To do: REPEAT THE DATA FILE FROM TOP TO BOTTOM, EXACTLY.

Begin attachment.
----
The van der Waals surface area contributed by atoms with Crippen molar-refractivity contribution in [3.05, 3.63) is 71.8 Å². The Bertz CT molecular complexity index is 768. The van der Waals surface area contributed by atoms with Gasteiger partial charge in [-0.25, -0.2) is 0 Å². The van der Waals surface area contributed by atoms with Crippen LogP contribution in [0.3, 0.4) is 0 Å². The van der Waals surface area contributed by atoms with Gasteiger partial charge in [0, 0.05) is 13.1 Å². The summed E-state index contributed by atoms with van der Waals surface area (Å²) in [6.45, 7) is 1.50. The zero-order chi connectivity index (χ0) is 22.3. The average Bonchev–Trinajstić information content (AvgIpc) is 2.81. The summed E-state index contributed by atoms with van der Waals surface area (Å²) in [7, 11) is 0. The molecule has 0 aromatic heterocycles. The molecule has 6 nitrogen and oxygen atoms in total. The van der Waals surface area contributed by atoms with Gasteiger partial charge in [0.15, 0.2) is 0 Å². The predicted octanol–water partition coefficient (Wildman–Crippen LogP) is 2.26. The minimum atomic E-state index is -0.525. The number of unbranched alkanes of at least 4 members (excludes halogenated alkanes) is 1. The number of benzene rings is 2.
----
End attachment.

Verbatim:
The van der Waals surface area contributed by atoms with Crippen molar-refractivity contribution in [3.05, 3.63) is 71.8 Å². The Bertz CT molecular complexity index is 768. The van der Waals surface area contributed by atoms with Gasteiger partial charge in [-0.25, -0.2) is 0 Å². The van der Waals surface area contributed by atoms with Crippen LogP contribution in [0.3, 0.4) is 0 Å². The van der Waals surface area contributed by atoms with Gasteiger partial charge in [0, 0.05) is 13.1 Å². The summed E-state index contributed by atoms with van der Waals surface area (Å²) in [6.45, 7) is 1.50. The zero-order chi connectivity index (χ0) is 22.3. The average Bonchev–Trinajstić information content (AvgIpc) is 2.81. The summed E-state index contributed by atoms with van der Waals surface area (Å²) in [7, 11) is 0. The molecule has 0 aromatic heterocycles. The molecule has 6 nitrogen and oxygen atoms in total. The van der Waals surface area contributed by atoms with Gasteiger partial charge in [0.15, 0.2) is 0 Å². The predicted octanol–water partition coefficient (Wildman–Crippen LogP) is 2.26. The minimum atomic E-state index is -0.525. The number of unbranched alkanes of at least 4 members (excludes halogenated alkanes) is 1. The number of benzene rings is 2.